Building cardiorespiratory fitness involves building more muscle tissue and increasing lung capacity through aerobic and anaerobic activity. Aerobic activity refers to exercise requiring frequent oxygen exchange, such as running, jogging, or swimming. Anaerobic activity does not require high levels of oxygen. These exercises can include weight training and stretching.

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Aerobic and anaerobic activity work together to increase cardiorespiratory fitness. Aerobic activity may help to increase lung capacity and transportation of oxygen from lungs to blood. Anaerobic activity works to increase muscle mass for additional oxygen absorbing capillaries, and better effectiveness of oxygen absorption.

There are three common forms of cardiorespiratory exercise — simple, moderate, and uncontrolled. Simple exercises include walking, jogging, and elliptical training. Moderate exercises include swimming, in-line skating, and jumping rope. Uncontrollable exercises may be more fun, but heart rate and intensity is often dependent on individual situation and skill level. These exercises can include basketball, baseball, and volleyball.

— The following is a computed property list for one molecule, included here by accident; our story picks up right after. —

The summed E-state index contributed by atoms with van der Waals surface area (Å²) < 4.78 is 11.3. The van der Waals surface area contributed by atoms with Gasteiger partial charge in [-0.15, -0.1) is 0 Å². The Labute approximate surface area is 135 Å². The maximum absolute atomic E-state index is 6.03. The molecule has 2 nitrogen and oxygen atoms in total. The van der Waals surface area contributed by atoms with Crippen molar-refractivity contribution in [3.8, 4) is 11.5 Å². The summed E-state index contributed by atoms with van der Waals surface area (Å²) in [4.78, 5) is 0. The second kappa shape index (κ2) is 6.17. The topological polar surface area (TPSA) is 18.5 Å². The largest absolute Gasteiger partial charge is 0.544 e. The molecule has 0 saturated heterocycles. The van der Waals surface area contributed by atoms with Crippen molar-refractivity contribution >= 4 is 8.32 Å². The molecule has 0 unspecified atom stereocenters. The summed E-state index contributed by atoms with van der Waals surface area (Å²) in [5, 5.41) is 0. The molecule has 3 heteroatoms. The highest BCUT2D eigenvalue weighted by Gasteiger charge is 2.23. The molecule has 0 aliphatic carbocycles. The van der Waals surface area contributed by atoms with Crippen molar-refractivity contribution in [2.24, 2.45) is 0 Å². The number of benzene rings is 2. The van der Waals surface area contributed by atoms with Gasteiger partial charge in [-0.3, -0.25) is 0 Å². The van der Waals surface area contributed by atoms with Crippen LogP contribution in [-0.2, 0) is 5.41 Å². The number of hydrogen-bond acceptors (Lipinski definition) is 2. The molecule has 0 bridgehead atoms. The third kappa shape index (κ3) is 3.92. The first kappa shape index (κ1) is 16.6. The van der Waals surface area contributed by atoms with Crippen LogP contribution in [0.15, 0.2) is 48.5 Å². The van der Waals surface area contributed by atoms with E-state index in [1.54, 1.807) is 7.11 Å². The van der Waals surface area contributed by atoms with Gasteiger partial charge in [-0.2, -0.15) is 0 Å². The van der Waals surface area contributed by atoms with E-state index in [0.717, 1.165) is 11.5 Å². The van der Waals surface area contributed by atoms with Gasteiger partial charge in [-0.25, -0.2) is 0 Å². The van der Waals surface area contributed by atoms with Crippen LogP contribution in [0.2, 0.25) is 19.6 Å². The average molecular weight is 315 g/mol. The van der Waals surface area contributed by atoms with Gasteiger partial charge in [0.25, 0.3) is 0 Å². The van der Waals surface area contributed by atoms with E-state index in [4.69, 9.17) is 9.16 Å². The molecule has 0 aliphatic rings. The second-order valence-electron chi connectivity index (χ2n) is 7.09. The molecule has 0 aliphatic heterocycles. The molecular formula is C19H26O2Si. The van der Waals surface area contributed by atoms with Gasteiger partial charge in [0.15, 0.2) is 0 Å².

Cardiorespiratory fitness typically responds to working out 20 to 60 minutes per session. It is important to maintain energy levels and attention to exercise during activity, to increase fitness levels and decrease chance of injury. Some beginners find it easier to break up exercise into two to three smaller sessions per day. For instance, working out three times a day for 10 minutes is the same as 30 minutes of exercise.

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John57
Post 7